Public Safety Commissioner criticizes APD’s sting operations
Monday, April 14, 2014 by Gene Davis
A member of the city’s Public Safety Commission is criticizing the Austin Police Department’s tactics in two recent sting operations in the downtown area. Commissioner Kent Anschutz last week accused police of clogging the jails and courts with people accused of petty drug crimes snared by undercover officers instead of pursuing violent felonies.
Anschutz’s criticism came during an APD presentation on downtown policing efforts, as he questioned several of the “success stories” touted by the Austin Police.
In particular, Anschutz had tough words for the two high-profile sting operations, termed Operation Safe Assistance, which resulted in drug-related charges against 82 people in 2013. Anschutz, a criminal defense attorney and former prosecutor, said the “reality beyond the press release” is that the overwhelming majority of those arrested in the stings had small amounts of drugs – 85 percent had 2 grams or less – and only offered to sell drugs after being solicited by an undercover police officer.
“The judges and the prosecutors hate these cases because they are a drain on resources,” he said. “They are down there trying to prosecute violent felonies, and those cases are clogging the dockets. They are costing all of us a bunch of money to house these low level dealers and users, and I think we should be more intelligent with how we are using our resources in the future.”
In his presentation on the sting operation, APD Assistant Chief Steve Deaton said the 50 people charged from the first sting operation collectively had 3,200 previous encounters with the police. Some of the encounters were for violent offenses, he said.
“When we work a drug operation like this, the target is not just to arrest people who sell and consume narcotics – which is illegal – but we know they are involved in other criminal behavior tied with the narcotics trade,” he said.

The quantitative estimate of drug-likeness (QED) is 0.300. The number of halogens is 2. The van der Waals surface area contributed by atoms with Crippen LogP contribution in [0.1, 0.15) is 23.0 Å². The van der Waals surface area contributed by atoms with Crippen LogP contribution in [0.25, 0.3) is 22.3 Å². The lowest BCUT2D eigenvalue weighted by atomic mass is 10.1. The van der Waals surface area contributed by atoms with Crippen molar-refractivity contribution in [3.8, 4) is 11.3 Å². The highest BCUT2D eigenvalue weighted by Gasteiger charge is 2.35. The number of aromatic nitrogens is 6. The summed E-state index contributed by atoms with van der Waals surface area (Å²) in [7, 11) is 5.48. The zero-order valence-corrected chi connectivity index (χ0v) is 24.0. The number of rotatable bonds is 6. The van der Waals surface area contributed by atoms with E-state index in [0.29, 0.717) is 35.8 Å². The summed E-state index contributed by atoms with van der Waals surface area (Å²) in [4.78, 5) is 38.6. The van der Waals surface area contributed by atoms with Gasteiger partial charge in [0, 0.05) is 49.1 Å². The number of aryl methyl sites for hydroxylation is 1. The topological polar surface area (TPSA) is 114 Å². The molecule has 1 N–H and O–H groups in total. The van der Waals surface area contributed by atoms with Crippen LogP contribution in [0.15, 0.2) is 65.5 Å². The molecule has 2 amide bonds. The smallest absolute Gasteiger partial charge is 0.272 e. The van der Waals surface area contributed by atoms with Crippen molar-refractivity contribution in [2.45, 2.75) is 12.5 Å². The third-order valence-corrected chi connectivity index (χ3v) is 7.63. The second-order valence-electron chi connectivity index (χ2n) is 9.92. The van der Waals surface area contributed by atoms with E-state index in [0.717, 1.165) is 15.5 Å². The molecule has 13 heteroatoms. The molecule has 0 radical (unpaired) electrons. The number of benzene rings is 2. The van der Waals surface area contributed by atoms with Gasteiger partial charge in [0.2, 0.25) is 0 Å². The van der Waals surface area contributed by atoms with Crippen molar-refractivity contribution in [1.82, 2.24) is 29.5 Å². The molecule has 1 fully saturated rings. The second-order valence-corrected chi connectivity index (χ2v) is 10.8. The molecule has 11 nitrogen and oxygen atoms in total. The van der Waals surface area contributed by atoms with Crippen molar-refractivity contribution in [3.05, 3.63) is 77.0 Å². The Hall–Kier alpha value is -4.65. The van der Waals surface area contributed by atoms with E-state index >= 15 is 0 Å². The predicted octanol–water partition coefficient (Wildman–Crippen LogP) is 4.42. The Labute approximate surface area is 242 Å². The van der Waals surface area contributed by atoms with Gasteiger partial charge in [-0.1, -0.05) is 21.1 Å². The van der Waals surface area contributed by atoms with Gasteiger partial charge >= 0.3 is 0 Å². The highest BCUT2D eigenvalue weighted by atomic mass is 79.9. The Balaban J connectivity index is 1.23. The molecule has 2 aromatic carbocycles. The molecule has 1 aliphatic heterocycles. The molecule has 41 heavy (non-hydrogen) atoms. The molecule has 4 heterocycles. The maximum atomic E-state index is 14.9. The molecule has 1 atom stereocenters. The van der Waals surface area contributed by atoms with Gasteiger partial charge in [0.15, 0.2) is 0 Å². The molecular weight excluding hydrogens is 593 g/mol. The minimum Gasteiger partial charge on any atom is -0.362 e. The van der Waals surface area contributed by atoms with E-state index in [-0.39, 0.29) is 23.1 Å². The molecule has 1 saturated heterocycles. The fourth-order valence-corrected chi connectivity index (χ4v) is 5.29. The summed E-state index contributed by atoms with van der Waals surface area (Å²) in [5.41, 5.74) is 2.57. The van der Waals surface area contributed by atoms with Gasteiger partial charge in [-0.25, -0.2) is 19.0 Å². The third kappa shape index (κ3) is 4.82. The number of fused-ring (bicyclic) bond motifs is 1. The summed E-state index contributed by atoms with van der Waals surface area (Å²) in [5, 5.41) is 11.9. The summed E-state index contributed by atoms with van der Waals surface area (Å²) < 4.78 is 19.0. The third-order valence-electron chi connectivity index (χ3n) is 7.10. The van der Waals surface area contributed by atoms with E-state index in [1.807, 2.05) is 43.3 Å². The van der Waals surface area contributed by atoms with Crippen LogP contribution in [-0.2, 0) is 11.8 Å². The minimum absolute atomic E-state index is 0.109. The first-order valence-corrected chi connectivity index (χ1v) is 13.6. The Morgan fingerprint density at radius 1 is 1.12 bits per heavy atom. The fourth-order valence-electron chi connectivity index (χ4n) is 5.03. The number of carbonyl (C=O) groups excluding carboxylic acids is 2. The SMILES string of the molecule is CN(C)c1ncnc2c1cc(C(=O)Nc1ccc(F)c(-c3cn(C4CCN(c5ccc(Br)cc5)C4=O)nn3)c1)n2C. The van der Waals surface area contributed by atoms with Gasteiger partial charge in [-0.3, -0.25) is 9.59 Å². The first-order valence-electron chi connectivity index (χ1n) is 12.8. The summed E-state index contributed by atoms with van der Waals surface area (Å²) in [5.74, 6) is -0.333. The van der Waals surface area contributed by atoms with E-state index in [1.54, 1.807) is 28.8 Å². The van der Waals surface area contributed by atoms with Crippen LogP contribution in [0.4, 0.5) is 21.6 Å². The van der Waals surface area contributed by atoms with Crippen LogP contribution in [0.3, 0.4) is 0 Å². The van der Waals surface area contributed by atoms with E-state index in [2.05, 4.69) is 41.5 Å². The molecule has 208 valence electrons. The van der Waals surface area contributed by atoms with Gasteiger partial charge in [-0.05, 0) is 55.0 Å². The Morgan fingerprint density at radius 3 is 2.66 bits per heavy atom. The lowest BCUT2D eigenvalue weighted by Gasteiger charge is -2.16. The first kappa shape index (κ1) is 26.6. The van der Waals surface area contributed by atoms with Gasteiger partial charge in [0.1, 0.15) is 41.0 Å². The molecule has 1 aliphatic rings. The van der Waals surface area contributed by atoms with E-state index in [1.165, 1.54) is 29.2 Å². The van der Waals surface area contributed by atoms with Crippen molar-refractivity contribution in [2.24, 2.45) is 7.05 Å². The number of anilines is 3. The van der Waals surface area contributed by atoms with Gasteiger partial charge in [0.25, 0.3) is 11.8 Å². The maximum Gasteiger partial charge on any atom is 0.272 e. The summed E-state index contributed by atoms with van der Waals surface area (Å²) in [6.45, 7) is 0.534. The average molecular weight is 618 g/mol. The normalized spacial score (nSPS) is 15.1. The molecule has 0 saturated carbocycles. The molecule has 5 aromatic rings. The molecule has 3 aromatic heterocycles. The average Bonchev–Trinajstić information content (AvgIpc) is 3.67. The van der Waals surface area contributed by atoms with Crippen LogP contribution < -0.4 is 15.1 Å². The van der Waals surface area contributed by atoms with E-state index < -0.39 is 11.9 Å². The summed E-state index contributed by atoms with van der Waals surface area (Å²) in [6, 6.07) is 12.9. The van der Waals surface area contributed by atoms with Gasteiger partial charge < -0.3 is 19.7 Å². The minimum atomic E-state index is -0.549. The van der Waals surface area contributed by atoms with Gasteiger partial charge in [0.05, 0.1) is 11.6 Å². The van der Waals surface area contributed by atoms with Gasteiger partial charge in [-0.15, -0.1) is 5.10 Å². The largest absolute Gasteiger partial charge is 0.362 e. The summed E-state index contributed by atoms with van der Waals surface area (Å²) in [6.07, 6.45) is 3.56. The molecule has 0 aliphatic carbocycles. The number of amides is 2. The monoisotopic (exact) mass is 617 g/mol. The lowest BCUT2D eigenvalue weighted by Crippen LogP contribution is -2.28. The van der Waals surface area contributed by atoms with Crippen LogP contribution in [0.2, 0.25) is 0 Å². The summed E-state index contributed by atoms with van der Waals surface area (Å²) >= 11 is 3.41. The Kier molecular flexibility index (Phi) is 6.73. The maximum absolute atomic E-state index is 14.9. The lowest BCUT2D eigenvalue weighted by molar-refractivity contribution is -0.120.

Still, Anschutz suggested that APD avoid “expensive street-cleaning operations” and consider implementing something like the Drug Market Intervention, a program that helped rid the 12th and Chicon intersection of its reputation for illegal drugs in the downtown area.
“We appreciate your opinions, and we are always looking for better and new innovative ways to deal with this problem,” Deaton told Anschutz. “And I would like to add that we did these initiatives in response to a community that was asking for them.”
In discussing downtown policing, Deaton laid out the issues facing APD. The growing number of downtown residents, visitors and homeless – as well as the Sixth Street entertainment district which is expanding to include East Sixth Street and Rainey Street – present myriad challenges, he said. In 2013, residential burglaries downtown increased by 30 percent.
Meanwhile, violent crime downtown dropped by 20 percent in 2013. Deaton credited the decrease largely to the Public Order Initiative launched in September 2012 that targets public ordinance violations.
However, Commissioner Ramey Ko said he heard criticisms that the Public Order Initiative is focused on arresting the homeless and transients, who make up a majority of the violent crime perpetrators and victims. He said he became suspicious of the initiative when, as working as criminal magistrate at the jail, he saw nearly 100 homeless and transient people brought in during one night.
“So some of the drop in statistics might not actually be reflective of an improvement in public safety of the residents or visitors downtown, but in fact is a reflection of the fact that when lots of homeless and transients folks were taken off the street and locked up, they simply were not out there being victimized any more,” Ko said.
Deaton said the initiative does not target the homeless, and that officers know to target behavior and not people. APD Assistant Chief Brian Manley added that the initiative shows APD is dedicated to keeping the homeless from being victimized.
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